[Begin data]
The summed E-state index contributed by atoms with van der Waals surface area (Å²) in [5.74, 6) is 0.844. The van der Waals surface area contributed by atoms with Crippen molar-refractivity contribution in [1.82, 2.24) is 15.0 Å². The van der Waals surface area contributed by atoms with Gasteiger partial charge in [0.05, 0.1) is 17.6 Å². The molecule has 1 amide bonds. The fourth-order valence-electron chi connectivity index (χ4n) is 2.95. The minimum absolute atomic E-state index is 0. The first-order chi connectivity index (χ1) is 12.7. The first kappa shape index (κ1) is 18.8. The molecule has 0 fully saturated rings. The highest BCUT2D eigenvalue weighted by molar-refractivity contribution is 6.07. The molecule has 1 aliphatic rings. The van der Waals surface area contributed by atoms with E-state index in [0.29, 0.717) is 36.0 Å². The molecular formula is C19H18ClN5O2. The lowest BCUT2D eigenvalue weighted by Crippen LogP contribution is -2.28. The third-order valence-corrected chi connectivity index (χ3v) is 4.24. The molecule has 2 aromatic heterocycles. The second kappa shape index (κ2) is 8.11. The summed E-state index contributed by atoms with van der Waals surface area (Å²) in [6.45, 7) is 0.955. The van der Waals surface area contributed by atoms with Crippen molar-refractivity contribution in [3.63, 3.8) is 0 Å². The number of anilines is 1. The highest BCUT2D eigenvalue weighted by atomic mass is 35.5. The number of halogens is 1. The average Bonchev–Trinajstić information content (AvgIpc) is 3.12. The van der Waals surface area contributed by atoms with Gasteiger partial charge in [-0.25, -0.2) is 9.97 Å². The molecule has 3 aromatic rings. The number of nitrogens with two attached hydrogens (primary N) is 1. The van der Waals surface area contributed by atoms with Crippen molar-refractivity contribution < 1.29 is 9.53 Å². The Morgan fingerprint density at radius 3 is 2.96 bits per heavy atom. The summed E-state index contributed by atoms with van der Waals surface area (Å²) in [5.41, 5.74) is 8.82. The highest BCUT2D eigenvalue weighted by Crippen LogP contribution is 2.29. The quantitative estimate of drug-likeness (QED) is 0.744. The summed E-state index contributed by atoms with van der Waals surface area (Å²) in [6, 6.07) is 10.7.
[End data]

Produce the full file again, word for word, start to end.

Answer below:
The summed E-state index contributed by atoms with van der Waals surface area (Å²) in [5.74, 6) is 0.844. The van der Waals surface area contributed by atoms with Crippen molar-refractivity contribution in [1.82, 2.24) is 15.0 Å². The van der Waals surface area contributed by atoms with Gasteiger partial charge in [0.05, 0.1) is 17.6 Å². The molecule has 1 amide bonds. The fourth-order valence-electron chi connectivity index (χ4n) is 2.95. The minimum absolute atomic E-state index is 0. The first-order chi connectivity index (χ1) is 12.7. The first kappa shape index (κ1) is 18.8. The molecule has 0 fully saturated rings. The highest BCUT2D eigenvalue weighted by molar-refractivity contribution is 6.07. The molecule has 1 aliphatic rings. The van der Waals surface area contributed by atoms with E-state index in [0.29, 0.717) is 36.0 Å². The molecular formula is C19H18ClN5O2. The lowest BCUT2D eigenvalue weighted by Crippen LogP contribution is -2.28. The third-order valence-corrected chi connectivity index (χ3v) is 4.24. The molecule has 2 aromatic heterocycles. The second kappa shape index (κ2) is 8.11. The summed E-state index contributed by atoms with van der Waals surface area (Å²) in [6.45, 7) is 0.955. The van der Waals surface area contributed by atoms with Crippen molar-refractivity contribution in [3.63, 3.8) is 0 Å². The number of anilines is 1. The highest BCUT2D eigenvalue weighted by atomic mass is 35.5. The number of halogens is 1. The average Bonchev–Trinajstić information content (AvgIpc) is 3.12. The van der Waals surface area contributed by atoms with Gasteiger partial charge in [-0.25, -0.2) is 9.97 Å². The molecule has 3 aromatic rings. The number of nitrogens with two attached hydrogens (primary N) is 1. The van der Waals surface area contributed by atoms with Crippen molar-refractivity contribution < 1.29 is 9.53 Å². The Morgan fingerprint density at radius 3 is 2.96 bits per heavy atom. The summed E-state index contributed by atoms with van der Waals surface area (Å²) in [5.41, 5.74) is 8.82. The highest BCUT2D eigenvalue weighted by Crippen LogP contribution is 2.29. The quantitative estimate of drug-likeness (QED) is 0.744. The summed E-state index contributed by atoms with van der Waals surface area (Å²) in [6, 6.07) is 10.7.